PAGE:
You see, my mum taught me that children enslave women. I grew up believing that children are millstones around your neck, and the idea that motherhood can make you blissfully happy is a complete fairytale.
In fact, having a child has been the most rewarding experience of my life. Far from 'enslaving' me, three-and-a-half-year-old Tenzin has opened my world. My only regret is that I discovered the joys of motherhood so late - I have been trying for a second child for two years, but so far with no luck.
I was raised to believe that women need men like a fish needs a bicycle. But I strongly feel children need two parents and the thought of raising Tenzin without my partner, Glen, 52, would be terrifying.
As the child of divorced parents, I know only too well the painful consequences of being brought up in those circumstances. Feminism has much to answer for denigrating men and encouraging women to seek independence whatever the cost to their families.
My mother's feminist principles coloured every aspect of my life. As a little girl, I wasn't even allowed to play with dolls or stuffed toys in case they brought out a maternal instinct. It was drummed into me that being a mother, raising children and running a home were a form of slavery. Having a career, travelling the world and being independent were what really mattered according to her.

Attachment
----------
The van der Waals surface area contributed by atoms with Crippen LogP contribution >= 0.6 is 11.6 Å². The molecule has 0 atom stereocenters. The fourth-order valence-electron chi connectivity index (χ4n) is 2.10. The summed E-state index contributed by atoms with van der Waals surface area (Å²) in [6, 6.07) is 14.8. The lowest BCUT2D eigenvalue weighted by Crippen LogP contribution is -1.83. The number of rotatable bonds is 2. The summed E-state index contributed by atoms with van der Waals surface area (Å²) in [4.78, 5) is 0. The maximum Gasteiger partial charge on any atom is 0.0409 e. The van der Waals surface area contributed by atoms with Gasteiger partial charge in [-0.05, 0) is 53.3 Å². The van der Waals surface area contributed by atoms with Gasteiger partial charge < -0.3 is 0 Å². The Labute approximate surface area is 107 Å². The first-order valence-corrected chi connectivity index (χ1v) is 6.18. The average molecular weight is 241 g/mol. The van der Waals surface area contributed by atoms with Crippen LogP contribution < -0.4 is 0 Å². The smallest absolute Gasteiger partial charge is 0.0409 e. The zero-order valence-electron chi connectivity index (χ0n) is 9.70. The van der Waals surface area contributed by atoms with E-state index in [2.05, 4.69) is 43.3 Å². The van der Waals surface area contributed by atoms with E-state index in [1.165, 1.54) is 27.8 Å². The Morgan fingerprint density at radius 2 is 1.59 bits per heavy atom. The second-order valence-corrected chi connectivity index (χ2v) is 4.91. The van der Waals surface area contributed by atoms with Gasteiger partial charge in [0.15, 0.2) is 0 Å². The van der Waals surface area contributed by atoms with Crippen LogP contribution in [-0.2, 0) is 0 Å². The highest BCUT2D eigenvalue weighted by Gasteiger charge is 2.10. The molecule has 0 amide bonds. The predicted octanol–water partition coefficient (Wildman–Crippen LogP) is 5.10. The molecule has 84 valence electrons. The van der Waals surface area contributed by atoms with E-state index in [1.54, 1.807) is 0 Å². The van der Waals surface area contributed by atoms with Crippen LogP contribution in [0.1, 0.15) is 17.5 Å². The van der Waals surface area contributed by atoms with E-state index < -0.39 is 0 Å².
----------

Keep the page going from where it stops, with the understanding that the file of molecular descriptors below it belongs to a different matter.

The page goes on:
I love my mother very much, but I haven't seen her or spoken to her since I became pregnant. She has never seen my son - her only grandchild. My crime? Daring to question her ideology.
Well, so be it. My mother may be revered by women around the world - goodness knows, many even have shrines to her. But I honestly believe it's time to puncture the myth and to reveal what life was really like to grow up as a child of the feminist revolution.